What do Rolling Stone’s University of Virginia rape article and Senate CIA report have in common? Neither report talked to the accused. However, both also suffer from the same paralyzing component.
Both reports’ conclusions were determined before the facts were collected. Although each report touches on vastly different topics, they both expose a lack of unbiased critical thinking necessary for the honest, intellectual presentation of the facts. Both reports are a product of an “end justifies the means” philosophy, where the authors start with a desired conclusion and build the “facts” to support that end. Both reports are a demonstration of the type of parody that has replaced clear, reasoned thinking, weakening the process and feeding the public distrust and apathy.
In November 2014, Rolling Stone columnist Sabrina Rubin Erdely wrote a scathing expose titled “Rape on Campus.” Erdely told the story of alleged rape victim Jackie (a pseudonym), who claimed she was gang-raped as a student at the University of Virginia while attending a fraternity party on campus. The story was covered by every major news outlet, which prompted massive protests across the country, the vilification of college-based fraternal organizations, and the questioning of the leadership of the UVA administration.
As a result, all fraternal organizations at UVA were suspended, peoples’ reputations were damaged, and there were calls for the UVA president to resign. The sad truth today is that it appears that most, if not all, of the story was false.
We have learned (through reporting by the Washington Post) that Erdely set out looking at Harvard, Yale and other campuses to find a captivating rape story to highlight the belief held by Erdely and Rolling Stone (as well as many others) that rape is an epidemic on our college campuses. Almost immediately the story fell apart. The Post learned the date, time and location did not match up and that Jackie’s friends tell a much different story than the one in the report. The Post learned details about the alleged suspect could not be confirmed or appear to be completely false. The male date Jackie identified as her escort to the party appears to be a person Jackie knew in high school, who has no real connection to Jackie or the campus.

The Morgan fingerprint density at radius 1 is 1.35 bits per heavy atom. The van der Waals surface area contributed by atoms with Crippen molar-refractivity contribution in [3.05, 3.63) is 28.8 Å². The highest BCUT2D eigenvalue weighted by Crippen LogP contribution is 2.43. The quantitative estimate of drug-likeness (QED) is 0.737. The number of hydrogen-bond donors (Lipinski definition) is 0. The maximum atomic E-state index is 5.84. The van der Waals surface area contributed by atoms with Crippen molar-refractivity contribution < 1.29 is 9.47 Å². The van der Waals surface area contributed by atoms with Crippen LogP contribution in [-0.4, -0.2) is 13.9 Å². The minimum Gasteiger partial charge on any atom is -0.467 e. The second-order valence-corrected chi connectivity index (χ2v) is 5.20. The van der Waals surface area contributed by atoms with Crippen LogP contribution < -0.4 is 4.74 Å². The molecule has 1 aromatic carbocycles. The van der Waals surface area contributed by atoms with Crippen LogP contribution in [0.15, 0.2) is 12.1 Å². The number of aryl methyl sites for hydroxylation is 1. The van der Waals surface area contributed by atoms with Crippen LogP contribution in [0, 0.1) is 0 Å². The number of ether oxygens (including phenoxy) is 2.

In the end, none of the accusers were interviewed, dates and times were not validated, Jackie’s friends not only contradict many of the “facts,” but also have doubts about the truth of the story. Much like the Duke lacrosse rape case in 2006, all journalistic integrity and discipline were abandoned. Simple elements that would have validated the truthfulness of the story were not explored. Learning nothing from the Duke case, mob rule prevailed and the media again failed its basic obligations. Erdely had drawn her conclusions, and saw only the “facts” she wanted to see.
As with the UVA rape article, the Senate Intelligence Committee (SIC) report on the CIA suffers the same fate, a lack of credibility that could have been avoided if basic investigatory practices had been adhered to. Former Democratic U.S. Sen. Bob Kerry stated it best when he wrote that the “partisan torture report fails America.”
The SIC’s report started with the premise that the CIA acted illegally in its treatment of captured terrorists and went about building the case. The report is a biased product of only the Democratic members of the SIC that took more than five years and $40 million to produce. A majority of the labor was conducted by Senate Democrat staffers, not trained investigators. Republicans left early when it was determined their counterparts had already decided the CIA was guilty and then worked to prove it.
The accused were never interviewed – not one. An overwhelming majority of the “evidence” came from CIA emails, memos and transcripts with no context that could have easily been provided by those who sent, received or recorded the information. CIA members did not refuse to participate in the report; they were never invited to testify. SIC never provided any compelling reason for not conducting any interviews. The truth is that basic investigation techniques were abandoned and the byproduct is not worth the paper it was printed on, and comes off as nothing more than a whine.
Lost in all of this is not only the political motivations for releasing the report, but the simple fact far too many people fail to contemplate what we as a nation were dealing with after 9/11. I am not condoning nor condemning methods used by the CIA. However, the report conveniently forgets we were attacked as a nation, and that an overwhelming majority of Americans made one simple request — “keep us safe.” That is what the CIA and many other intelligence/military organizations did.
Each time an entity, such as a media outlet or a government body, sets out to expose a serious issue they believe affects our daily lives, they must do so unencumbered by any biases or preconceived notions. Those who claim to serve the public interest must remember that the trust of the American people is fragile and is not easily regained once it is lost.